A senior officer in the police area where hundreds of
burglaries disappeared from official crime statistics says
his former boss and colleagues have been "hung out to dry".
Stuart Stone, a senior sergeant at Counties Manukau South
during the three-year period in question, resigned shortly
before an internal investigation into how 500 burglaries were
incorrectly recoded as minor crimes, or incidents.
The review found the burglary recoding rates in the area at
the time were 15 per cent to 30 per cent where other areas
typically recoded about 5 per cent.
Mr Stone maintained that his departure was unconnected to the
inquiry, but confirmed he was interviewed as part of the
review which led to minor employment sanctions against five
staff, including the area commander Inspector Gary Hill.
Mr Hill declined to comment yesterday and resigned six months
after the internal review concluded to pursue business
Mr Stone was part of the management team based at Papakura
between 2009 and 2012 but insisted there was nothing
"underhanded" in the recoding of the burglary statistics. The
codes were reviewed daily as offences were often recorded
incorrectly by call-takers at the police communications in
the first instance, said Mr Stone.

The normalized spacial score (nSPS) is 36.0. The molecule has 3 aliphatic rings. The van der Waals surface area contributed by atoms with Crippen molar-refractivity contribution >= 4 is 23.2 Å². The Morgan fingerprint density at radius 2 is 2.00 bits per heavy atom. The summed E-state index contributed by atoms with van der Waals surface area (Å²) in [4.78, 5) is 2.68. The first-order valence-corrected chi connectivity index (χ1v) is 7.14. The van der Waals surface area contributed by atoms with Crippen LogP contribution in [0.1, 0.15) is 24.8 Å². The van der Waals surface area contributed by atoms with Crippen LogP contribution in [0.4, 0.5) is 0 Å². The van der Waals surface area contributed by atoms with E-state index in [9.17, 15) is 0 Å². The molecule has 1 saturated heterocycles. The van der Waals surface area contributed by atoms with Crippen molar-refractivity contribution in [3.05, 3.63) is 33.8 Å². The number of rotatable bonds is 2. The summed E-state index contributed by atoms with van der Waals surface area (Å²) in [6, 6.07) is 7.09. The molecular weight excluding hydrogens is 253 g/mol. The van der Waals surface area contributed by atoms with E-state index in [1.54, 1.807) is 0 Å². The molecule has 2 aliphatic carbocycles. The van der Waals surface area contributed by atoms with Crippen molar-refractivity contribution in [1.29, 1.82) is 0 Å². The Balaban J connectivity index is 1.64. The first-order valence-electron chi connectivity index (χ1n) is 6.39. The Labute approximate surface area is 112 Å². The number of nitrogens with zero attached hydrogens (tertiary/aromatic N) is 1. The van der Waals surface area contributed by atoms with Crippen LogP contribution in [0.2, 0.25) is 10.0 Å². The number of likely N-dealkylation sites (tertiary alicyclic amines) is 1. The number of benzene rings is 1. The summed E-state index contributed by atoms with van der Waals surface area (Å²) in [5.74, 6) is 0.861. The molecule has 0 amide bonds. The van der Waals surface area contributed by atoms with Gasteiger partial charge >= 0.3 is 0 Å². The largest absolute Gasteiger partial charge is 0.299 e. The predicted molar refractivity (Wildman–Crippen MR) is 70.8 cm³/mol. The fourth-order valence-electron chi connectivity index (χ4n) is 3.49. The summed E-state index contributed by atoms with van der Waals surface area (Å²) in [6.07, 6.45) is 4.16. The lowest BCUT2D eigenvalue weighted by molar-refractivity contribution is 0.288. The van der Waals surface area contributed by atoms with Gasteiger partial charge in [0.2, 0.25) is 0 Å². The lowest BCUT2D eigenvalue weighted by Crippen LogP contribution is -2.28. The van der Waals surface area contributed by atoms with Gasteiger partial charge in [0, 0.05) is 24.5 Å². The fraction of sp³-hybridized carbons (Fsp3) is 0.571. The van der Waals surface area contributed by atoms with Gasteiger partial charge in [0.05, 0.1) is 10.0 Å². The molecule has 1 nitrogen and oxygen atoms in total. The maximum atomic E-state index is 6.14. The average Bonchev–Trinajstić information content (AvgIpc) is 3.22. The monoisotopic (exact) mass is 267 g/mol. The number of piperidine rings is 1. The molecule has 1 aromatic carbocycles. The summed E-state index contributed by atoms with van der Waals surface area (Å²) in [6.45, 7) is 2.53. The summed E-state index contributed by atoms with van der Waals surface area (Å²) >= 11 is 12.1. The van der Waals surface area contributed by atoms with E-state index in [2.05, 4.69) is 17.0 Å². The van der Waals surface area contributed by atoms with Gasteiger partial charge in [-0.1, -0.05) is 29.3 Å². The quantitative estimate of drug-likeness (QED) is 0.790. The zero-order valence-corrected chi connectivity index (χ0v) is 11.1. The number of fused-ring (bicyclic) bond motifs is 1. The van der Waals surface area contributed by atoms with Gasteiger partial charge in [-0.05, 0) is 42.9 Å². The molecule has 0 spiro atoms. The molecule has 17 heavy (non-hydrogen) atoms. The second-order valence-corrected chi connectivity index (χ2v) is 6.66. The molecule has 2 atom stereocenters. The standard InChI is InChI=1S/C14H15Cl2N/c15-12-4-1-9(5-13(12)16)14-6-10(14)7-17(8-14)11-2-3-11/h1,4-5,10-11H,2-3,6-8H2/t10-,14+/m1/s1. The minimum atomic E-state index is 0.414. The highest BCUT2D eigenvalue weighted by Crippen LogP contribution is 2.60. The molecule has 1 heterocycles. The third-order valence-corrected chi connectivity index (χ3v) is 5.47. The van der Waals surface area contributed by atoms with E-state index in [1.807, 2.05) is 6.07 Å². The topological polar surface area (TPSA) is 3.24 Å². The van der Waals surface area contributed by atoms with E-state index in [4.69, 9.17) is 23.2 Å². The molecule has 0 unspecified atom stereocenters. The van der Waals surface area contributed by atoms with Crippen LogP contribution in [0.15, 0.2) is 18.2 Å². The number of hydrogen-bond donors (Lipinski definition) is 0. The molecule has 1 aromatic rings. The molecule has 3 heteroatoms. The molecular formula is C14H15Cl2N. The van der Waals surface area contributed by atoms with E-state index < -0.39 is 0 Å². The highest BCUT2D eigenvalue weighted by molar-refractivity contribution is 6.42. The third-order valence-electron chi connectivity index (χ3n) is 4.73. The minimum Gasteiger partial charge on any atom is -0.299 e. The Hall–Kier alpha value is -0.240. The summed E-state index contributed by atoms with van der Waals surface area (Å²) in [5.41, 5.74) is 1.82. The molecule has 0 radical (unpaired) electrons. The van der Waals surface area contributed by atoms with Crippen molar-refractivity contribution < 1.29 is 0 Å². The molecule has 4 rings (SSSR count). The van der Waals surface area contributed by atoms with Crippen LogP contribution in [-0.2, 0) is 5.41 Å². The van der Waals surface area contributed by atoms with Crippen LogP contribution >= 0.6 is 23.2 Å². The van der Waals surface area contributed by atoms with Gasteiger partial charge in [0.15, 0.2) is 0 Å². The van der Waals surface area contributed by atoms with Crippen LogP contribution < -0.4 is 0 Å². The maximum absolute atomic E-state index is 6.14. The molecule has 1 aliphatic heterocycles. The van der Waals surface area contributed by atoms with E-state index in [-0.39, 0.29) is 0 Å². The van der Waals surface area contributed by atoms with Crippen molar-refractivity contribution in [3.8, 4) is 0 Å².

"The guys I was working with were really good people, I can't
see them doing that ... It wasn't because they were fudging
stats, it was to make sure the jobs were coded correctly," Mr
"If that sort of stuff was going on, I would have been out of
there. That's not why I left, I left because I'd had enough
[of policing] and wanted to get back to the farm."
Mr Stone said Mr Hill and his former colleagues had been
"thrown under the bus".
"There was nothing hidden there. Gary, I can tell you, would
not have done anything intentional to defraud anyone. He was
going places in the police," Mr Stone said. "He got hung out
Mr Stone said there was "huge competition" between the four
area commanders in Counties Manukau to drive down crime and
implement the Prevention First strategy under the direction
of district commander Mike Bush, who is now Police
"But I don't think anyone in the team I was with would recode
stats to get one over another area," Mr Stone said. "There
was no intent to defraud, or be dishonest. If there were
mistakes made, there were mistakes made and they should learn
from that. But I can honestly say there was no intent."
A review of the burglaries recoded between June 2009 and May
2012 found about 700 burglaries were recoded and of those 70
per cent should have remained as burglaries.
- By Jared Savage of The New Zealand Herald